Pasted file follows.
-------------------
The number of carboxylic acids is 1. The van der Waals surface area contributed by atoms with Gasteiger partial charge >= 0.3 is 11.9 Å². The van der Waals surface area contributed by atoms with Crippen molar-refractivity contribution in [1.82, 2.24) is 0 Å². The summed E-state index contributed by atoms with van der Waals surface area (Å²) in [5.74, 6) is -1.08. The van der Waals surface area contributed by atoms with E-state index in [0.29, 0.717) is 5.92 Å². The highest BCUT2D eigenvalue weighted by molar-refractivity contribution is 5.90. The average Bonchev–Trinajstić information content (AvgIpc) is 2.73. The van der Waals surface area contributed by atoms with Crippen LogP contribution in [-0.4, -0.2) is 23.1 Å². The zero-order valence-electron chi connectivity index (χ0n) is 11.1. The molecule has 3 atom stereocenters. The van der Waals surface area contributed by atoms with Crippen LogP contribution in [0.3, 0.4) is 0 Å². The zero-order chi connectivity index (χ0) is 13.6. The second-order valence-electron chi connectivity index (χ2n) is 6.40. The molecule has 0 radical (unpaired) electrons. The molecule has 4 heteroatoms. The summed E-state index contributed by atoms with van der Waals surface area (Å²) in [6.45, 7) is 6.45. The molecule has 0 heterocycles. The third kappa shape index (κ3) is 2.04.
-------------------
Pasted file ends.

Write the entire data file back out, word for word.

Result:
The number of carboxylic acids is 1. The van der Waals surface area contributed by atoms with Gasteiger partial charge >= 0.3 is 11.9 Å². The van der Waals surface area contributed by atoms with Crippen molar-refractivity contribution in [1.82, 2.24) is 0 Å². The summed E-state index contributed by atoms with van der Waals surface area (Å²) in [5.74, 6) is -1.08. The van der Waals surface area contributed by atoms with E-state index in [0.29, 0.717) is 5.92 Å². The highest BCUT2D eigenvalue weighted by molar-refractivity contribution is 5.90. The average Bonchev–Trinajstić information content (AvgIpc) is 2.73. The van der Waals surface area contributed by atoms with Crippen LogP contribution in [-0.4, -0.2) is 23.1 Å². The zero-order valence-electron chi connectivity index (χ0n) is 11.1. The molecule has 3 atom stereocenters. The van der Waals surface area contributed by atoms with Crippen LogP contribution in [0.3, 0.4) is 0 Å². The zero-order chi connectivity index (χ0) is 13.6. The second-order valence-electron chi connectivity index (χ2n) is 6.40. The molecule has 0 radical (unpaired) electrons. The molecule has 4 heteroatoms. The summed E-state index contributed by atoms with van der Waals surface area (Å²) in [6.45, 7) is 6.45. The molecule has 0 heterocycles. The third kappa shape index (κ3) is 2.04.